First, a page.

One of my long term projects is finally finished and adding a cozy touch in the guest room and a smile to my face whenever I look in.  yo-yos   My years long project of scrappy yo-yos is finally sewn together! It was my birthday gift to myself to complete it. I remember when I was very young that we had a yo-yo coverlet.  The fun of it and the weaving in and out of little fingers stayed hidden in memory until I saw this style had a revival of sorts. Mine is only bed warmer or foot cozy size although my sister pointed out that I can always add to it!  560 little circles gathered and stitched together. yo-yos  I rather enjoy the repetitive hand sewing as a winter activity. The nostalgia of it drew me to the book shelf and my favorite childhood story book. story book   It is certainly the worse for wear having entertained quite a few children since I received it as a gift and lived for a while in a dark attic before coming back to me. I don’t have many things from my childhood so I am delighted to have this book. The illustrations are wonderful.

Take a peek.    story book   Yes, the naughty Gingerbread Boy. There are many classic stories in it but my all time favorite is a mysterious, creative and delicious adventure which is probably totally responsible for my need to always have butter on my pancakes. I loved this little family!   IMG_6869

 

 

 

October’s annual party

farm

Many mornings seem to burst through foggy hours, other days, it is a slow revealing. This nearby farm is always a lovely sight. No horses visible in this frame, but they are usually wandering the fields adding to the rural beauty. The other amazing thing not seen is the morning traffic. It was there, of course, which gave me the opportunity to focus on the view with my camera.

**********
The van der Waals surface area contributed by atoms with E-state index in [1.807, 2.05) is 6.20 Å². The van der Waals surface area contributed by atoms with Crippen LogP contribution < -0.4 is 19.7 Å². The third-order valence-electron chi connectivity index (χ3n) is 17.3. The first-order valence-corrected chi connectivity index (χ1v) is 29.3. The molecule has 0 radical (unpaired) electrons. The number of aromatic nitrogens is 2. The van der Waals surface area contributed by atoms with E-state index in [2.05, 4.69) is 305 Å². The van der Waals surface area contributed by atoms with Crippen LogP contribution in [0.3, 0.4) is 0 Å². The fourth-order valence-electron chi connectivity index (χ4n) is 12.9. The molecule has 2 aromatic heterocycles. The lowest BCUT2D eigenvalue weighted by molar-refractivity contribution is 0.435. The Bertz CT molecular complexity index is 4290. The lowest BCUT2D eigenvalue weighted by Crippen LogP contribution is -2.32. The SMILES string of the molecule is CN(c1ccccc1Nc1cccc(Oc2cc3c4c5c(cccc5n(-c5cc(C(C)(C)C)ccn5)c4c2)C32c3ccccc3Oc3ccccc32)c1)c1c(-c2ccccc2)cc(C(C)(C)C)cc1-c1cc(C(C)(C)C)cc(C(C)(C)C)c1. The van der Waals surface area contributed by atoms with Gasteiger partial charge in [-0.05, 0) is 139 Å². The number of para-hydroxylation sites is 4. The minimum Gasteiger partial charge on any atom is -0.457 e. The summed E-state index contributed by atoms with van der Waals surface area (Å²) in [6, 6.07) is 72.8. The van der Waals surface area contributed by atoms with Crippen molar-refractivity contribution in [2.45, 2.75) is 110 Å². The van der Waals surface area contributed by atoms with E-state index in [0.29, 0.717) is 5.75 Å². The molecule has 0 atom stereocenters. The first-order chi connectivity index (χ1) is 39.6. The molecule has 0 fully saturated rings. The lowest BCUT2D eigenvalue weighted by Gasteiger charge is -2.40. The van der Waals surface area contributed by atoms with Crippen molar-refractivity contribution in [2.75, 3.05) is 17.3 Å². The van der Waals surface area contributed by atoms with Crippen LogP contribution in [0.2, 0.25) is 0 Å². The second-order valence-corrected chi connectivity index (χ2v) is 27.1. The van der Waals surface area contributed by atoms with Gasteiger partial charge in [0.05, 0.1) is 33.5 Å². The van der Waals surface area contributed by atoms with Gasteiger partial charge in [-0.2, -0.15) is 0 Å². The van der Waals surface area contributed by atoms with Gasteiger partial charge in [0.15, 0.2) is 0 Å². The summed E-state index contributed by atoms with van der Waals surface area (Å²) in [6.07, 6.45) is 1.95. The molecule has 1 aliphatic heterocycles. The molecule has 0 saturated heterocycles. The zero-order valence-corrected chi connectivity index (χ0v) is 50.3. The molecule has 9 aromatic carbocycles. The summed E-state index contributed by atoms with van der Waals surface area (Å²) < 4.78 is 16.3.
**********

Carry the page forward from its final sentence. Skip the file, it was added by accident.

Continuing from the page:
dogwood

The winds are invisible as well, but they seem ever present, blowing away the dust and heat and bugs of summer. The trees yield to the wind and shake off their leaves – their past – sometimes blighted, sometimes chewed, always worn out as they prepare to settle into a time of rest and rejuvenation. And too, I love the change of light in autumn. I’ve gone to the reservoir two evenings this past week to revel in the sunsets.

sunset 1

It was great pleasure to have picnic dinners roadside to such beauty while the wind rustled a symphony from leaves and branches. Geese were the trumpeting chorus!

sunset 2

I do hope you have a special place or at least a view of the wonder of all that is autumn.

A day for musing

A quiet day, much of it spent almost nose to the ground picking up wood shaken from the trees in wind and rain. I’m mindful that this is minor damage and very grateful that our saturated ground was spared the hurricane hit. But it is a tiring chore.

So I’m sharing a brief September trip to Ithaca, home of a dear family member. As I have noted a number of times, I’m smitten with the bird cams sponsored by the Cornell Lab of Ornithology located on the campus of Cornell University in Ithaca, NY.

During a leisurely breakfast, we watched the live-streaming of the historic inauguration of Cornell’s new President, Elizabeth Garrett, the prelude to Homecoming Weekend. Although there were many events planned on campus, we managed to evade them all and see the things really important to Elaine :) The field light post where the hawklets were born and fledged was the first stop…